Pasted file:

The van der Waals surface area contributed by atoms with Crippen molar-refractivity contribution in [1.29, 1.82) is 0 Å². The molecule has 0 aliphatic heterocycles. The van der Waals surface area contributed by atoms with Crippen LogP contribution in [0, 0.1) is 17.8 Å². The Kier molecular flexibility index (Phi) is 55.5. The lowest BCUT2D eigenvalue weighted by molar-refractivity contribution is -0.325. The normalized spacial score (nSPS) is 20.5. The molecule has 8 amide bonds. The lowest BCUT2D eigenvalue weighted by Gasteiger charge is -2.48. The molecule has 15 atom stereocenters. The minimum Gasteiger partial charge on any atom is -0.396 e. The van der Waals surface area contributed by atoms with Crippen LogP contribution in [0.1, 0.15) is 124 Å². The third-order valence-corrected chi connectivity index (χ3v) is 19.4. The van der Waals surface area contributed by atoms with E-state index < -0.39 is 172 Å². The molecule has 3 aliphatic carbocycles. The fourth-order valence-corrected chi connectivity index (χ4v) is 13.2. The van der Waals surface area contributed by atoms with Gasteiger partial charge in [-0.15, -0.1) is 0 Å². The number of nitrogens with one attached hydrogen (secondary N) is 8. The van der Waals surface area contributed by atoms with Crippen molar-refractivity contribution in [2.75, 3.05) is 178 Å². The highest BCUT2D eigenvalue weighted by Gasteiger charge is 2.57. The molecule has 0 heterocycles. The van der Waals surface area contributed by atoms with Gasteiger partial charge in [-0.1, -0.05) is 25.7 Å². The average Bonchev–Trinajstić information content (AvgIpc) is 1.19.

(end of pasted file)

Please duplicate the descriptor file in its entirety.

The van der Waals surface area contributed by atoms with Crippen molar-refractivity contribution in [1.29, 1.82) is 0 Å². The molecule has 0 aliphatic heterocycles. The van der Waals surface area contributed by atoms with Crippen LogP contribution in [0, 0.1) is 17.8 Å². The Kier molecular flexibility index (Phi) is 55.5. The lowest BCUT2D eigenvalue weighted by molar-refractivity contribution is -0.325. The normalized spacial score (nSPS) is 20.5. The molecule has 8 amide bonds. The lowest BCUT2D eigenvalue weighted by Gasteiger charge is -2.48. The molecule has 15 atom stereocenters. The minimum Gasteiger partial charge on any atom is -0.396 e. The van der Waals surface area contributed by atoms with Crippen LogP contribution in [0.1, 0.15) is 124 Å². The third-order valence-corrected chi connectivity index (χ3v) is 19.4. The van der Waals surface area contributed by atoms with E-state index < -0.39 is 172 Å². The molecule has 3 aliphatic carbocycles. The fourth-order valence-corrected chi connectivity index (χ4v) is 13.2. The van der Waals surface area contributed by atoms with Gasteiger partial charge in [-0.15, -0.1) is 0 Å². The number of nitrogens with one attached hydrogen (secondary N) is 8. The van der Waals surface area contributed by atoms with Crippen molar-refractivity contribution in [2.75, 3.05) is 178 Å². The highest BCUT2D eigenvalue weighted by Gasteiger charge is 2.57. The molecule has 0 heterocycles. The van der Waals surface area contributed by atoms with Gasteiger partial charge in [-0.1, -0.05) is 25.7 Å². The average Bonchev–Trinajstić information content (AvgIpc) is 1.19.